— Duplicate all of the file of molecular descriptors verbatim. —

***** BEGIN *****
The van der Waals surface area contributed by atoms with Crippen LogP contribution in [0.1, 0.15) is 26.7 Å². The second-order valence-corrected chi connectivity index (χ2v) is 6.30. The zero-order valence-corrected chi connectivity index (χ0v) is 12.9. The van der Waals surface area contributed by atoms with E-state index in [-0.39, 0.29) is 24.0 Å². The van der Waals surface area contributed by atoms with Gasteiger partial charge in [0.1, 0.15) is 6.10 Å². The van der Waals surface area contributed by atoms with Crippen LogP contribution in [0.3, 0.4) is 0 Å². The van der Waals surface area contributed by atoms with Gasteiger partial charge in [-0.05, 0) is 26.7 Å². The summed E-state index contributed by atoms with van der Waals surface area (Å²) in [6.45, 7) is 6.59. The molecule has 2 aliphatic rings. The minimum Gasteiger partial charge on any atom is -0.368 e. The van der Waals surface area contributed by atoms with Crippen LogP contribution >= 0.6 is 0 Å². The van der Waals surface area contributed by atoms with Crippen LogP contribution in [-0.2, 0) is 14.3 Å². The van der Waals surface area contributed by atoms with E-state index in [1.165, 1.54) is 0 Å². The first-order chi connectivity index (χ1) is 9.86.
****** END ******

The van der Waals surface area contributed by atoms with Crippen LogP contribution in [0.1, 0.15) is 26.7 Å². The second-order valence-corrected chi connectivity index (χ2v) is 6.30. The zero-order valence-corrected chi connectivity index (χ0v) is 12.9. The van der Waals surface area contributed by atoms with E-state index in [-0.39, 0.29) is 24.0 Å². The van der Waals surface area contributed by atoms with Gasteiger partial charge in [0.1, 0.15) is 6.10 Å². The van der Waals surface area contributed by atoms with Crippen LogP contribution in [0.3, 0.4) is 0 Å². The van der Waals surface area contributed by atoms with Gasteiger partial charge in [-0.05, 0) is 26.7 Å². The summed E-state index contributed by atoms with van der Waals surface area (Å²) in [6.45, 7) is 6.59. The molecule has 2 aliphatic rings. The minimum Gasteiger partial charge on any atom is -0.368 e. The van der Waals surface area contributed by atoms with Crippen LogP contribution >= 0.6 is 0 Å². The van der Waals surface area contributed by atoms with Crippen LogP contribution in [-0.2, 0) is 14.3 Å². The van der Waals surface area contributed by atoms with E-state index in [1.165, 1.54) is 0 Å². The first-order chi connectivity index (χ1) is 9.86.